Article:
The abbot now sounded dictatorial: ‘Your line is starting to shudder, Xuege. Let it go on for as long as there is still ink left. Stand up straight. Listen to what I tell you!’
After another half-turn Xuege’s back started giving way. But all of a sudden he felt the short, sharp stroke of a bamboo cane in his side. He completed the circle. Was it the ninth? Or the tenth? His master’s gaze burnt into his back, but he knew that he would not be able to manage yet another circle.
Then he collapsed on top of the brush. His body fell onto the cluster of bristles, squashing them so that the last remaining ink flowed out and made large dark stains
on the paper as well as on his white robe. He looked like a dying man lying in his own blood.
When Xuege glanced up, his face contorted with pain, expecting a second, possibly harder stroke of the bamboo cane, he saw his master’s severe expression.
‘If you ever wish to become a Master of the Great Ink you must learn to hold the brush firmly. Let it go only when no ink is left. Never before.’
Some questions to inspire literary debate in your reading group:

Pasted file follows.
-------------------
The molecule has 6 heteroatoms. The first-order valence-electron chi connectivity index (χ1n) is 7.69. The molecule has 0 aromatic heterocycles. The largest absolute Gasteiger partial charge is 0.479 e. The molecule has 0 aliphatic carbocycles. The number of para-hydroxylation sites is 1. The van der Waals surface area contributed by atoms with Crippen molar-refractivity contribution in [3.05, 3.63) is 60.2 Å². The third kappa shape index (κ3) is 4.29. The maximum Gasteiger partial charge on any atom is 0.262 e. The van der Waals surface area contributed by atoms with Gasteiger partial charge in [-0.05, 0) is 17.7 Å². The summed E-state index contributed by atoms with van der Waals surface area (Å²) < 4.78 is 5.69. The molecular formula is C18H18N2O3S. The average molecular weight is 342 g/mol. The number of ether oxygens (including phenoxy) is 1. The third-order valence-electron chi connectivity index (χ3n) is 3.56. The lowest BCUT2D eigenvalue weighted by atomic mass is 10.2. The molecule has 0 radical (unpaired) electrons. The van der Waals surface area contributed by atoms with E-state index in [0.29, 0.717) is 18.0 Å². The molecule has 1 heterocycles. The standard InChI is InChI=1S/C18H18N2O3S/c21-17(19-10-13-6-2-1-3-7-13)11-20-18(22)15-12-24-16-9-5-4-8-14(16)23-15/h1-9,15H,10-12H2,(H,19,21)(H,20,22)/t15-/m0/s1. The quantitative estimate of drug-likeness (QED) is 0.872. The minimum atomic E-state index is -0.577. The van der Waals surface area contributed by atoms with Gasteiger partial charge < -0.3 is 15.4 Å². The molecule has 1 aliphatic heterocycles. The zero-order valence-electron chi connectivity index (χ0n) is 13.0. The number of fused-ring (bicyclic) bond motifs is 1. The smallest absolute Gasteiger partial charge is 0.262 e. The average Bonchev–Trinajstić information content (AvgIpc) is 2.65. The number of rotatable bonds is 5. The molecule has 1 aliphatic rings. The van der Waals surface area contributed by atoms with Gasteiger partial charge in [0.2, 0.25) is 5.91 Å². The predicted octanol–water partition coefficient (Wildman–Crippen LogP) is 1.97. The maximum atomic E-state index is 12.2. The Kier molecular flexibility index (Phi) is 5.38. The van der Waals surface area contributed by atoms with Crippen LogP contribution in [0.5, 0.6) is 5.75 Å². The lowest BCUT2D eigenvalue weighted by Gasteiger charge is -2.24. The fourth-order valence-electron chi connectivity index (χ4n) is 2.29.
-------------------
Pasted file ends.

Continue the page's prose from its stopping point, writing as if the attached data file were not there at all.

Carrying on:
1 Identity and personal growth are two major themes. How do Bada’s many names reflect this?
2 Bada’s story is set against the backdrop of massive political change. How much do we learn about Chinese society and how does it help us understand Bada’s character and actions?
3 “ ‘Do not, therefore, become enslaved by the perspective of absolute opposites.’ ” (p 34) The author draws heavily on the teachings of Buddhist philosophy to guide the narrative. How useful are these concepts in our secular society?
4 “ ‘You have learnt to see blackness not as an obstacle, but as a source.’ ” (p.31) How does the author use colour to change perception of the everyday in both the characters and reader?
5 The author uses 51 short chapters and 11 pictures to tell the story.
What effect does this have on the narrative and depiction of paintings, characters, landscape and historical accuracy?
6 Discuss the role of the landscape in Sea of Ink.
7 The paintings are described in great detail. Is this necessary given that the paintings are placed alongside the text?
8 Bada runs away to a monastery and abandons his family. Is this acceptable? How does it colour your view of his character?
9 “ ‘Originality!’ Bada laughed. ‘I am as I am, I paint as I paint. I have no method, I do not think about originality, I am just me.’ ” (p70) How relevant is this idea to us today?
10 Bada meets a friend he thought to be dead, “…as if somewhere a huge eye were looking out for people who belonged together, ensuring that their paths crossed.” (p84) Do you agree with this idea? Have you experienced something similar?